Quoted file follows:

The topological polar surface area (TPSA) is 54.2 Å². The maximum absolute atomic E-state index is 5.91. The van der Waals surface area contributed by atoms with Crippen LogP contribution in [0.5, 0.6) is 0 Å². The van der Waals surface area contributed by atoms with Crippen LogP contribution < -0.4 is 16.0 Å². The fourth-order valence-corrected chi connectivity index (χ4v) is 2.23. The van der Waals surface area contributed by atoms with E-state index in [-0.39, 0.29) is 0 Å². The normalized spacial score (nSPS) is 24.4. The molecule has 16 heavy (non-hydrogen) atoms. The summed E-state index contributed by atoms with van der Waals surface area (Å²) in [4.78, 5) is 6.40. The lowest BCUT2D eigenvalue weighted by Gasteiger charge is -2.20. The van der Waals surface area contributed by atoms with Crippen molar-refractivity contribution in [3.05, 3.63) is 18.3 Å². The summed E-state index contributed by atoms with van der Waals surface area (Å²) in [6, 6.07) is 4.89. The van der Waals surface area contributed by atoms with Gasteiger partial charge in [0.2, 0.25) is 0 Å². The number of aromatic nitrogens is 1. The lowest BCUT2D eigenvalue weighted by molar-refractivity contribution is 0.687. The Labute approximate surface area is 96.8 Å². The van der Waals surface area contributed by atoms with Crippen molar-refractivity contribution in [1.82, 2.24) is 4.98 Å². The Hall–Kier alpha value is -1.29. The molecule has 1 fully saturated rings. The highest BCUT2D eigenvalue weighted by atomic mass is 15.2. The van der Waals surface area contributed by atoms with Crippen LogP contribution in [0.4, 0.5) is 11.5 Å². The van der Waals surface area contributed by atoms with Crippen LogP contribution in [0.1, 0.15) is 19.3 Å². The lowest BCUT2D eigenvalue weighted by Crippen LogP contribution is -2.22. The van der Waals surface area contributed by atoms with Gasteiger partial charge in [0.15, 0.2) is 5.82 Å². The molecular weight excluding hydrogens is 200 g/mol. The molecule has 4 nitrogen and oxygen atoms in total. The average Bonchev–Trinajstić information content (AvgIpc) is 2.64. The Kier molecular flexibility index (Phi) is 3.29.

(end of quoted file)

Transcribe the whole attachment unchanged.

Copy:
The topological polar surface area (TPSA) is 54.2 Å². The maximum absolute atomic E-state index is 5.91. The van der Waals surface area contributed by atoms with Crippen LogP contribution in [0.5, 0.6) is 0 Å². The van der Waals surface area contributed by atoms with Crippen LogP contribution < -0.4 is 16.0 Å². The fourth-order valence-corrected chi connectivity index (χ4v) is 2.23. The van der Waals surface area contributed by atoms with E-state index in [-0.39, 0.29) is 0 Å². The normalized spacial score (nSPS) is 24.4. The molecule has 16 heavy (non-hydrogen) atoms. The summed E-state index contributed by atoms with van der Waals surface area (Å²) in [4.78, 5) is 6.40. The lowest BCUT2D eigenvalue weighted by Gasteiger charge is -2.20. The van der Waals surface area contributed by atoms with Crippen molar-refractivity contribution in [3.05, 3.63) is 18.3 Å². The summed E-state index contributed by atoms with van der Waals surface area (Å²) in [6, 6.07) is 4.89. The van der Waals surface area contributed by atoms with Gasteiger partial charge in [0.2, 0.25) is 0 Å². The number of aromatic nitrogens is 1. The lowest BCUT2D eigenvalue weighted by molar-refractivity contribution is 0.687. The Labute approximate surface area is 96.8 Å². The van der Waals surface area contributed by atoms with Crippen molar-refractivity contribution in [1.82, 2.24) is 4.98 Å². The Hall–Kier alpha value is -1.29. The molecule has 1 fully saturated rings. The highest BCUT2D eigenvalue weighted by atomic mass is 15.2. The van der Waals surface area contributed by atoms with Crippen LogP contribution in [0.4, 0.5) is 11.5 Å². The van der Waals surface area contributed by atoms with Crippen LogP contribution in [0.1, 0.15) is 19.3 Å². The lowest BCUT2D eigenvalue weighted by Crippen LogP contribution is -2.22. The van der Waals surface area contributed by atoms with Gasteiger partial charge in [0.15, 0.2) is 5.82 Å². The molecular weight excluding hydrogens is 200 g/mol. The molecule has 4 nitrogen and oxygen atoms in total. The average Bonchev–Trinajstić information content (AvgIpc) is 2.64. The Kier molecular flexibility index (Phi) is 3.29.